# radius of convergence for $a_n= (\log n)^2$

determine the radius of convergence of the power series for:

$$a_n= (\log (n))^2$$

I know i am suppose to use the Ratio test and L'Hopitals Rule. I can't seem to figure out the steps

• I hope my addendum has helped elucidate the more detailed matters of this question.
– 000
Oct 21, 2012 at 0:26
• How would one do this using the Hadamard formula? Jan 3, 2022 at 16:22

The radius of convergence is defined by the following equation: $$r^{-1}=\lim_{n \to \infty}\left|\frac{a_{n+1}}{a_n}\right|.$$

We have, hence: \begin{align} r^{-1}&=\lim_{n \to \infty}\left|\frac{(\log(n+1))^2}{(\log(n))^2}\right|\\ &=\lim_{n \to \infty}\left|\left(\frac{\log(n+1)}{\log(n)}\right)^2\right|\\ &=\lim_{n \to \infty} \left(\frac{\log(n+1)}{\log(n)}\right)^2\\ &=\lim_{n \to \infty} (\log_{n}(n+1))^2\\ &=1.\\ r^{-1}=1 &\Rightarrow r=1. \end{align}

Here's how you apply Bernoulli's rule: \begin{align} \lim_{n \to \infty}\left(\frac{\log(n+1)}{\log (n)}\right)^2&=\lim_{n \to \infty}\frac{((\log(n+1))^{2})^{\prime}}{((\log(n))^2)^{\prime}}.\\ \text{Given } (f \circ g)^{\prime}(n)&=(f^{\prime}\circ g)(n)g^{\prime}(n),\\ ((\log(n+1))^{2})^{\prime}&=2(\log(n+1))(\log(n+1))^{\prime}.\\ (\log(n+1))^{\prime}&=\frac{1}{n+1}\cdot 1=\frac{1}{n+1}.\\ \text{Therefore, } ((\log(n+1))^{2})^{\prime}&=2(\log(n+1))\cdot \frac{1}{n+1}.\\ ((\log(n))^2)^{\prime}&=2(\log n)\cdot \frac{1}{n}.\\ \text{Hence, } \lim_{n \to \infty}\frac{((\log(n+1))^{2})^{\prime}}{((\log(n))^2)^{\prime}}&=\lim_{n \to \infty}\frac{2(\log(n+1))\cdot \frac{1}{n+1}}{2(\log n)\cdot \frac{1}{n}}\\ &=\lim_{n \to \infty}\frac{\log(n+1)}{\log(n)}\frac{n}{n+1}\\ &=\lim_{n \to \infty}\frac{\log(n+1)}{\log(n)}\lim_{n \to \infty}\frac{n}{n+1}.\\ \lim_{n \to \infty}\frac{n}{n+1}&=1.\\ \text{Thus, } \lim_{n \to \infty}\frac{\log(n+1)}{\log(n)}\lim_{n \to \infty}\frac{n}{n+1}&=\lim_{n \to \infty}\frac{\log(n+1)}{\log(n)}\\ &=\lim_{n \to \infty}\frac{(\log(n+1))^{\prime}}{(\log(n))^{\prime}}\\ &=\lim_{n \to \infty}\frac{\frac{1}{n+1}}{\frac{1}{n}}\\ &=\lim_{n \to \infty}\frac{n}{n+1}\\ &=1. \end{align}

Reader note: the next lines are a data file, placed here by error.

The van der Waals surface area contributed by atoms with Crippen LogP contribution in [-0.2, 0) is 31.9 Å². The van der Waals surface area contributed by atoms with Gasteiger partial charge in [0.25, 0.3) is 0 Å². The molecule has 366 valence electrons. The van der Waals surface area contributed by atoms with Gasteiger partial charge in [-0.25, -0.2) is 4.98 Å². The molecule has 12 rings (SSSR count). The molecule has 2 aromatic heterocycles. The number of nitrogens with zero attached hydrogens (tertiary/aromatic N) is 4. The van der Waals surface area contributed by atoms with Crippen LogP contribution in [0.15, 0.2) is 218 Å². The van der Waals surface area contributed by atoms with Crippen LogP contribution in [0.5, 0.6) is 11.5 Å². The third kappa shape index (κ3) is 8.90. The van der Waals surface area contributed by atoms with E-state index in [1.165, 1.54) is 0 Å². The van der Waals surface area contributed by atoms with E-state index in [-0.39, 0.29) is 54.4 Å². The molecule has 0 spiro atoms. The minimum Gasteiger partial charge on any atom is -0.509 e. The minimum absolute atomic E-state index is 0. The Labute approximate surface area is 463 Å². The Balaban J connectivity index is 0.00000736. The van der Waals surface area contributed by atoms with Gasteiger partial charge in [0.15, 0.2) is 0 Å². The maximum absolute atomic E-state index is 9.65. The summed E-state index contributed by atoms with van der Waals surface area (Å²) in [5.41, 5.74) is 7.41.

The radius is clearly less than one, since $a_n$ tends to infinity. Conversely, for any $0<\rho <1$, the sequence $a_n \rho^n$ converges to zero. Therefore the radius of convergence is greater or equal to one, so it is one.
we know $\log n<n$, then (Hadamard formula):
$$\limsup ({{(\log n)}^\frac{2}{n}})<\limsup n^\frac{2}{n}=1.$$